Annotated Bibliography 7&8

7) Harriston, Keith. “On Too Many Street Corners, A Young Fist Ends in a Gun.” The Washington Post, 6 Oct 1991.


Keith Harriston argues in his Washington Post article, “On Too Many Street Corners” a Young Fist Ends In a Gun.” that much of the crime that existed in Shaw during the crack epidemic was largely a result of gang violence. He further argues that these gang members were actually children and teenagers who thought that what they were doing was what they had to do in order to stay alive. Through interviews of previous gang members, he is able to provide the reader with a sense of what the attitude and atmosphere was like for these adolescents during that time. He can therefore allude to the fact that maybe a lot of what happened in Shaw could have been prevented.

I would use this article to supply myself with first hand accounts of what occurred with a lot of these gangs. Knowing that they were very young and most likely didn’t know the extent of what they were doing leaves me to question why it couldn’t have been stopped, and research further into these gangs. This article could join the conversation floating around the gap of time between 1980 and 2010 that no one seems to want to talk about. I could use it to show one specific aspect that contributed to making Shaw how it was.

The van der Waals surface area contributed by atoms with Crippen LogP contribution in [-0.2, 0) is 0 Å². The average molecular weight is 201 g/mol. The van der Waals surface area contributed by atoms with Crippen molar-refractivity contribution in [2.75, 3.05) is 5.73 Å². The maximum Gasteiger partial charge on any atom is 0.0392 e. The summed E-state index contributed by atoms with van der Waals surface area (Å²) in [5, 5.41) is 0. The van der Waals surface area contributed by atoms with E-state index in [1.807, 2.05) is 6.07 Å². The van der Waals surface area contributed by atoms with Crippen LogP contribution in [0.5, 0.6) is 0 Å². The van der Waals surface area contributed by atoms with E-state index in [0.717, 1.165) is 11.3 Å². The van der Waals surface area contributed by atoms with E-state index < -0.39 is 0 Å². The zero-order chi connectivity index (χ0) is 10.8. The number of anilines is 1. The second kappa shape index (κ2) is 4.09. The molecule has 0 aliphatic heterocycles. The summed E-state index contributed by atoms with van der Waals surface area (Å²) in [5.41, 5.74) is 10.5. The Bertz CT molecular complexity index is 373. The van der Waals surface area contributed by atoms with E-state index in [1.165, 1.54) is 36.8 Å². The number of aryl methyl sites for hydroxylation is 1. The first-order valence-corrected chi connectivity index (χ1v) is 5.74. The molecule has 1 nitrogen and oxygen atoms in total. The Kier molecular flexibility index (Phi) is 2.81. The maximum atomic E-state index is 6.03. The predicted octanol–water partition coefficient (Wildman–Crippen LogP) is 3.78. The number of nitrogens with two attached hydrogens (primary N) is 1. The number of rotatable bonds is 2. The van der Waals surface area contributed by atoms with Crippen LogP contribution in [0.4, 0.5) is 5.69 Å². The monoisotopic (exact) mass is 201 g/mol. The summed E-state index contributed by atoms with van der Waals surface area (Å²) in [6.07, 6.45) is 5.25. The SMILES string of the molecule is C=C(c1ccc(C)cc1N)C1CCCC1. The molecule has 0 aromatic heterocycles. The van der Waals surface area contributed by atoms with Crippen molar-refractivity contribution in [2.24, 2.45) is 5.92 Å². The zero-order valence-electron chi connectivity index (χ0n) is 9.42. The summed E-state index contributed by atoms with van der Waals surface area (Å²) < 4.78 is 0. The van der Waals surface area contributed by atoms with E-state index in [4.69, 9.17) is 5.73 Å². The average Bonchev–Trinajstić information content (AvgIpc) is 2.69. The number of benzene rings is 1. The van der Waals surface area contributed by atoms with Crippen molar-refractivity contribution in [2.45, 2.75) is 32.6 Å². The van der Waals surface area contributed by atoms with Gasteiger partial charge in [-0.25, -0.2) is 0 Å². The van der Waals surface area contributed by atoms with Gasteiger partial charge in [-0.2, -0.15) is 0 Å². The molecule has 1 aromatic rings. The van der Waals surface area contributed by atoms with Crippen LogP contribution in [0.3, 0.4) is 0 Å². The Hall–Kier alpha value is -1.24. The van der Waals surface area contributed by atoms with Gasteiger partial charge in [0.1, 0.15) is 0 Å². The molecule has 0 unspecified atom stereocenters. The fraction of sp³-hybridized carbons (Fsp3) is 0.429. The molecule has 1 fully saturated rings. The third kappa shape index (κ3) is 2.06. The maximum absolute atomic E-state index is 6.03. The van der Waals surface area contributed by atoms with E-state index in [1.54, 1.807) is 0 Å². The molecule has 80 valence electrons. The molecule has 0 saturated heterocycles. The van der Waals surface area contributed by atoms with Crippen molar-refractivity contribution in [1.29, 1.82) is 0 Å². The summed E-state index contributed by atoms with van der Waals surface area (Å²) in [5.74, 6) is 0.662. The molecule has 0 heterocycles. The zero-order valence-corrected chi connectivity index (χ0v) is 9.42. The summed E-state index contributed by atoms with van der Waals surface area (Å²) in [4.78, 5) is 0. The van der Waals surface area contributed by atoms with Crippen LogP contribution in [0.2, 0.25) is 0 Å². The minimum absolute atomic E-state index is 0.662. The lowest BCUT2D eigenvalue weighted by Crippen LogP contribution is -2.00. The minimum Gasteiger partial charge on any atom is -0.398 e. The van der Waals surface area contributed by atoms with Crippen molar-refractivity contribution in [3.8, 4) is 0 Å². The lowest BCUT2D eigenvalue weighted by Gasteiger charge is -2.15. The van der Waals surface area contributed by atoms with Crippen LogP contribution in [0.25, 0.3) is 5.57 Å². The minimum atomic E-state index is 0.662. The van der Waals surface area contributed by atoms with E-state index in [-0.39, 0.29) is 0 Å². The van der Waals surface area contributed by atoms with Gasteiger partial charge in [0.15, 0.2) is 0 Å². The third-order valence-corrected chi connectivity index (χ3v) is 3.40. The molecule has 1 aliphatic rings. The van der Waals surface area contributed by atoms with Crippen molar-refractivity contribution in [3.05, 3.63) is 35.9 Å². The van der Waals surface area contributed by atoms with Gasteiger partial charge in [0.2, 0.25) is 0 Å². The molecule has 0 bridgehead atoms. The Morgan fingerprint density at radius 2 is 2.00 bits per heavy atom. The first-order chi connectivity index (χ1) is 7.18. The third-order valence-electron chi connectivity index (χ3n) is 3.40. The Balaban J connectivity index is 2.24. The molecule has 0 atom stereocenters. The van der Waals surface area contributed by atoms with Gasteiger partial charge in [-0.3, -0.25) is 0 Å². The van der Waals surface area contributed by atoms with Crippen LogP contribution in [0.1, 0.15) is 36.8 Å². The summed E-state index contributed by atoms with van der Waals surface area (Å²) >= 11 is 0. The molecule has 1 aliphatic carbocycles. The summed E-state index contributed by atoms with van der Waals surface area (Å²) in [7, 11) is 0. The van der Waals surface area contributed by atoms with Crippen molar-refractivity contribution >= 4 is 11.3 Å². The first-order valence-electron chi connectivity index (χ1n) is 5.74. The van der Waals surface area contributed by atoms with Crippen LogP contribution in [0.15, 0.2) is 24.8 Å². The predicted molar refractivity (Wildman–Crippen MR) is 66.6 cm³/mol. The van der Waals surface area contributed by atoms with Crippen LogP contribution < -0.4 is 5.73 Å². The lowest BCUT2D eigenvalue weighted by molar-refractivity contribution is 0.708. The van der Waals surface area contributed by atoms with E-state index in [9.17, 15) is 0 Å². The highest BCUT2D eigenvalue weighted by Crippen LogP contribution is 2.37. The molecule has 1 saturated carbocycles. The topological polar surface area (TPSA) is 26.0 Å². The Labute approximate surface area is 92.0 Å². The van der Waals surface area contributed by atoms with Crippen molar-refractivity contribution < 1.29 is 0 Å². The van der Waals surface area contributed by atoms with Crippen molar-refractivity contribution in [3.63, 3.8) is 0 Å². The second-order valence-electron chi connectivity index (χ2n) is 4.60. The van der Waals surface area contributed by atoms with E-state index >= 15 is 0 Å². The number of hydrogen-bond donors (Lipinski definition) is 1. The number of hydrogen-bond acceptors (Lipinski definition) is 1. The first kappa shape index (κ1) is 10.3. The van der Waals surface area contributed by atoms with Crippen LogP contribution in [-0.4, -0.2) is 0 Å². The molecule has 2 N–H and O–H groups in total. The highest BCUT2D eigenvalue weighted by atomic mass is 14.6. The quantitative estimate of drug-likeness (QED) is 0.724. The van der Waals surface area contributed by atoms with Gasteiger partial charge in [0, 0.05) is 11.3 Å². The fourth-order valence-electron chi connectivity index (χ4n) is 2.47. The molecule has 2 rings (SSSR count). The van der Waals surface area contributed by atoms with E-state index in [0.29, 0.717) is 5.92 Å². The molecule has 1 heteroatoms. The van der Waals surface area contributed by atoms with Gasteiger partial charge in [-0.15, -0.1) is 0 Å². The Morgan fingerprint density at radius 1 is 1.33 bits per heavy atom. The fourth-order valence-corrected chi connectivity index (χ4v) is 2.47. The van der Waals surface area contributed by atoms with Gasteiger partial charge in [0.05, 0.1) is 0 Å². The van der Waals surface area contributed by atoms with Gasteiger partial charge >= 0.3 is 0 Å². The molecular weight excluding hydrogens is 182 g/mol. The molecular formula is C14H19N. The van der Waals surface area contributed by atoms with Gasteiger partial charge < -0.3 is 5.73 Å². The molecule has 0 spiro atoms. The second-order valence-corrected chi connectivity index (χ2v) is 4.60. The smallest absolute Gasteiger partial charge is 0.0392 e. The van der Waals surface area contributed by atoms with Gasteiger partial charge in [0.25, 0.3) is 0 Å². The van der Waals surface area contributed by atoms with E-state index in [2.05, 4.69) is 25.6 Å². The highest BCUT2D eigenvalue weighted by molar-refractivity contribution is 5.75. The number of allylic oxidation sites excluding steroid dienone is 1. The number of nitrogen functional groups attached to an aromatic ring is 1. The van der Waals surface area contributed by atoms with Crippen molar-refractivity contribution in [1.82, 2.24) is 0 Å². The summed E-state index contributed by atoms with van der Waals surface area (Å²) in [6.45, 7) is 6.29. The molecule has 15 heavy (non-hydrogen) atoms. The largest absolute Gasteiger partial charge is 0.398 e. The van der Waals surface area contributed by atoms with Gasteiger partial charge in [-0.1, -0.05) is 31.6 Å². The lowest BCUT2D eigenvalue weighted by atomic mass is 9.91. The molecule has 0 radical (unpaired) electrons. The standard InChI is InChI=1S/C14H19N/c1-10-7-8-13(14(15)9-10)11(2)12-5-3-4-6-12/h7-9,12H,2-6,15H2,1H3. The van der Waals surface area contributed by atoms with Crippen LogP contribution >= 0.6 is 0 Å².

8)Escobar, Gabriel, and Wilgoren, Debbi. “Bold Taunt Sparked D.C. Gang Slaying.” The Washington Post, 17 Nov. 1991.


In their article published by the Washington Post, Gabriel Escobar and Debbi Wilgoren argue in support of the fact that gang violence is profound in the Shaw neighborhood. More specifically, they argue that the attitude that encompasses these gangs give them the sense that shooting people is simply a way of life, and that almost anything can ignite this their desire to use a gun, leading to such violence. This article, published in 1991, therefore shines a light on what was going on in Shaw during that time, while simultaneously adding to the stigma that Shaw commonly entertained.

For my purposes, I will incorporate this source into the conversation regarding what was happening in Shaw during these seemingly lost or forgotten twenty or so years. It adds to the argument for why no one wants to talk about what actually happened. From what I have seen and read, it seems as though few people that were actually from Shaw have a problem talking about what it was really like, however, people who are trying to market it definitely stray from mentioning an entire 20 years, therefore this source will be effective in showing what was happening, and add to the idea of this so called forgotten time as the commonplace.

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